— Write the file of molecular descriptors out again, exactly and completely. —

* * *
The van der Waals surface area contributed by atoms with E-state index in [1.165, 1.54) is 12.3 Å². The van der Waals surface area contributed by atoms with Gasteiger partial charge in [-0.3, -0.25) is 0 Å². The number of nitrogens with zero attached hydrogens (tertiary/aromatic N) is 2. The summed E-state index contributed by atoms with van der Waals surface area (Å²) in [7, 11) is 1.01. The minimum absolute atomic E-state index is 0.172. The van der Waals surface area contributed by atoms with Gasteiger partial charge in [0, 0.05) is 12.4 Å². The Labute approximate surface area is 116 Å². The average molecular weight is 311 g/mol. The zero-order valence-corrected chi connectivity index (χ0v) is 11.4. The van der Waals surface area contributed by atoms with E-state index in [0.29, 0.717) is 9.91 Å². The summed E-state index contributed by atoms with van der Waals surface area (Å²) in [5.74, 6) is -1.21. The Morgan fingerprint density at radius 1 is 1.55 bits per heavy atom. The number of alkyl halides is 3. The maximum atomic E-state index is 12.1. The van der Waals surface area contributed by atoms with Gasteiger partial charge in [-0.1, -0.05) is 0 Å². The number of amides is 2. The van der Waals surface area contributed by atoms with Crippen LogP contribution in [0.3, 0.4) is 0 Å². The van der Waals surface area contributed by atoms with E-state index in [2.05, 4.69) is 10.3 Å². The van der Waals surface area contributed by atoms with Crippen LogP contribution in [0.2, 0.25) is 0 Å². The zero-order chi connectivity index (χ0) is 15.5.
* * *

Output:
The van der Waals surface area contributed by atoms with E-state index in [1.165, 1.54) is 12.3 Å². The van der Waals surface area contributed by atoms with Gasteiger partial charge in [-0.3, -0.25) is 0 Å². The number of nitrogens with zero attached hydrogens (tertiary/aromatic N) is 2. The summed E-state index contributed by atoms with van der Waals surface area (Å²) in [7, 11) is 1.01. The minimum absolute atomic E-state index is 0.172. The van der Waals surface area contributed by atoms with Gasteiger partial charge in [0, 0.05) is 12.4 Å². The Labute approximate surface area is 116 Å². The average molecular weight is 311 g/mol. The zero-order valence-corrected chi connectivity index (χ0v) is 11.4. The van der Waals surface area contributed by atoms with E-state index in [0.29, 0.717) is 9.91 Å². The summed E-state index contributed by atoms with van der Waals surface area (Å²) in [5.74, 6) is -1.21. The Morgan fingerprint density at radius 1 is 1.55 bits per heavy atom. The number of alkyl halides is 3. The maximum atomic E-state index is 12.1. The van der Waals surface area contributed by atoms with Gasteiger partial charge in [-0.1, -0.05) is 0 Å². The number of amides is 2. The van der Waals surface area contributed by atoms with Crippen LogP contribution in [0.3, 0.4) is 0 Å². The van der Waals surface area contributed by atoms with E-state index in [2.05, 4.69) is 10.3 Å². The van der Waals surface area contributed by atoms with Crippen LogP contribution in [0.2, 0.25) is 0 Å². The zero-order chi connectivity index (χ0) is 15.5.